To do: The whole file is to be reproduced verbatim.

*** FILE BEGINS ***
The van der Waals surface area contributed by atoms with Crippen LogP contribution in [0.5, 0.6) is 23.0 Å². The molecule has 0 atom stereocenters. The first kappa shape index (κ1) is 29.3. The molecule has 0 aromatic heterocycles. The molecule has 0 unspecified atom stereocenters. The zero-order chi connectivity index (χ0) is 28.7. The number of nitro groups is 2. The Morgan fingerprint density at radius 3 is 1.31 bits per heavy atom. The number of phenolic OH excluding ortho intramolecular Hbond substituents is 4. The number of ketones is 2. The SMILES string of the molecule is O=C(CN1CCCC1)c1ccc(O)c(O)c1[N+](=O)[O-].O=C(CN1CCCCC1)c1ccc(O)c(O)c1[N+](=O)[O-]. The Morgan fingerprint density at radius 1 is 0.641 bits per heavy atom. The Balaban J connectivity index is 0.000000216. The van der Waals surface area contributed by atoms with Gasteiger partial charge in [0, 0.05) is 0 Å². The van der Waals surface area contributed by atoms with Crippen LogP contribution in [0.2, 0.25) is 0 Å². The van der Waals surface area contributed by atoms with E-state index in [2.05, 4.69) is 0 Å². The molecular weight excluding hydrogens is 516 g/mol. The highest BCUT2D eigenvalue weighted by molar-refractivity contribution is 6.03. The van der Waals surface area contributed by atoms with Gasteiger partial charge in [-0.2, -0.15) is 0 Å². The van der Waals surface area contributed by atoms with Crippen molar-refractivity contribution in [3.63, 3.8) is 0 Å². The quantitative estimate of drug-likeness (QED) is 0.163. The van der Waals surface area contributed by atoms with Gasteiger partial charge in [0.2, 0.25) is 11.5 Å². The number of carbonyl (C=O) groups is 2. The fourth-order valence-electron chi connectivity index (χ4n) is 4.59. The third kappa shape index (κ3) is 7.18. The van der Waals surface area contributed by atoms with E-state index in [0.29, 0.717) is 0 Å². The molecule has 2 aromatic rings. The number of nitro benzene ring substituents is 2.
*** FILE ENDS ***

The van der Waals surface area contributed by atoms with Crippen LogP contribution in [0.5, 0.6) is 23.0 Å². The molecule has 0 atom stereocenters. The first kappa shape index (κ1) is 29.3. The molecule has 0 aromatic heterocycles. The molecule has 0 unspecified atom stereocenters. The zero-order chi connectivity index (χ0) is 28.7. The number of nitro groups is 2. The Morgan fingerprint density at radius 3 is 1.31 bits per heavy atom. The number of phenolic OH excluding ortho intramolecular Hbond substituents is 4. The number of ketones is 2. The SMILES string of the molecule is O=C(CN1CCCC1)c1ccc(O)c(O)c1[N+](=O)[O-].O=C(CN1CCCCC1)c1ccc(O)c(O)c1[N+](=O)[O-]. The Morgan fingerprint density at radius 1 is 0.641 bits per heavy atom. The Balaban J connectivity index is 0.000000216. The van der Waals surface area contributed by atoms with Gasteiger partial charge in [0, 0.05) is 0 Å². The van der Waals surface area contributed by atoms with Crippen LogP contribution in [0.2, 0.25) is 0 Å². The van der Waals surface area contributed by atoms with E-state index in [2.05, 4.69) is 0 Å². The molecular weight excluding hydrogens is 516 g/mol. The highest BCUT2D eigenvalue weighted by molar-refractivity contribution is 6.03. The van der Waals surface area contributed by atoms with Gasteiger partial charge in [-0.2, -0.15) is 0 Å². The van der Waals surface area contributed by atoms with Crippen molar-refractivity contribution in [3.63, 3.8) is 0 Å². The quantitative estimate of drug-likeness (QED) is 0.163. The van der Waals surface area contributed by atoms with Gasteiger partial charge in [0.2, 0.25) is 11.5 Å². The number of carbonyl (C=O) groups is 2. The fourth-order valence-electron chi connectivity index (χ4n) is 4.59. The third kappa shape index (κ3) is 7.18. The van der Waals surface area contributed by atoms with E-state index in [0.29, 0.717) is 0 Å². The molecule has 2 aromatic rings. The number of nitro benzene ring substituents is 2.